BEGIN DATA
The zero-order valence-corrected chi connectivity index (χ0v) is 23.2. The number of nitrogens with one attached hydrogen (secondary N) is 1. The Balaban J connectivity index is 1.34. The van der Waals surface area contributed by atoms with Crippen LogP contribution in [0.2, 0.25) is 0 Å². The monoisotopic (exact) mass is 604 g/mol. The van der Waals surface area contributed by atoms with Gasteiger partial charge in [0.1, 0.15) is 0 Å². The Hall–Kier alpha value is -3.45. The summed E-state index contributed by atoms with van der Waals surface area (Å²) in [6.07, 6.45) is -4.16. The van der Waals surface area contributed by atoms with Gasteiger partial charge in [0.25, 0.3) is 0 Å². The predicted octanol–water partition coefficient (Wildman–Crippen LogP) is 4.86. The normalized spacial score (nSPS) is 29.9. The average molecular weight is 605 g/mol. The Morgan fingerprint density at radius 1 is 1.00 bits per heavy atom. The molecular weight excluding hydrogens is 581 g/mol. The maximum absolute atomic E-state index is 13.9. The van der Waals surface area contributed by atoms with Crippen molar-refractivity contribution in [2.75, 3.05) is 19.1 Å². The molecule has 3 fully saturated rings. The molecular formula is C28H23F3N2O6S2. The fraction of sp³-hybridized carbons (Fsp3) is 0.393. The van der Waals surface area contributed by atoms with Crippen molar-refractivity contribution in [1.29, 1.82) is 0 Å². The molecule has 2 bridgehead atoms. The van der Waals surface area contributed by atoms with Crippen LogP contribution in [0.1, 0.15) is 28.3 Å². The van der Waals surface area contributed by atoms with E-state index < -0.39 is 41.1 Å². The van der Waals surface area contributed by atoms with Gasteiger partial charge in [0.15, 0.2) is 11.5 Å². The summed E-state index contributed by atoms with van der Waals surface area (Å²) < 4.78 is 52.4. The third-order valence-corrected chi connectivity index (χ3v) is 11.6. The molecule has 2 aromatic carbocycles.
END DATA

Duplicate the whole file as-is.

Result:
The zero-order valence-corrected chi connectivity index (χ0v) is 23.2. The number of nitrogens with one attached hydrogen (secondary N) is 1. The Balaban J connectivity index is 1.34. The van der Waals surface area contributed by atoms with Crippen LogP contribution in [0.2, 0.25) is 0 Å². The monoisotopic (exact) mass is 604 g/mol. The van der Waals surface area contributed by atoms with Gasteiger partial charge in [0.1, 0.15) is 0 Å². The Hall–Kier alpha value is -3.45. The summed E-state index contributed by atoms with van der Waals surface area (Å²) in [6.07, 6.45) is -4.16. The van der Waals surface area contributed by atoms with Gasteiger partial charge in [0.25, 0.3) is 0 Å². The predicted octanol–water partition coefficient (Wildman–Crippen LogP) is 4.86. The normalized spacial score (nSPS) is 29.9. The average molecular weight is 605 g/mol. The Morgan fingerprint density at radius 1 is 1.00 bits per heavy atom. The molecular weight excluding hydrogens is 581 g/mol. The maximum absolute atomic E-state index is 13.9. The van der Waals surface area contributed by atoms with Crippen molar-refractivity contribution in [2.75, 3.05) is 19.1 Å². The molecule has 3 fully saturated rings. The molecular formula is C28H23F3N2O6S2. The fraction of sp³-hybridized carbons (Fsp3) is 0.393. The van der Waals surface area contributed by atoms with Crippen molar-refractivity contribution in [1.29, 1.82) is 0 Å². The molecule has 2 bridgehead atoms. The van der Waals surface area contributed by atoms with Crippen LogP contribution in [0.1, 0.15) is 28.3 Å². The van der Waals surface area contributed by atoms with E-state index < -0.39 is 41.1 Å². The van der Waals surface area contributed by atoms with Gasteiger partial charge in [0.15, 0.2) is 11.5 Å². The summed E-state index contributed by atoms with van der Waals surface area (Å²) < 4.78 is 52.4. The third-order valence-corrected chi connectivity index (χ3v) is 11.6. The molecule has 2 aromatic carbocycles.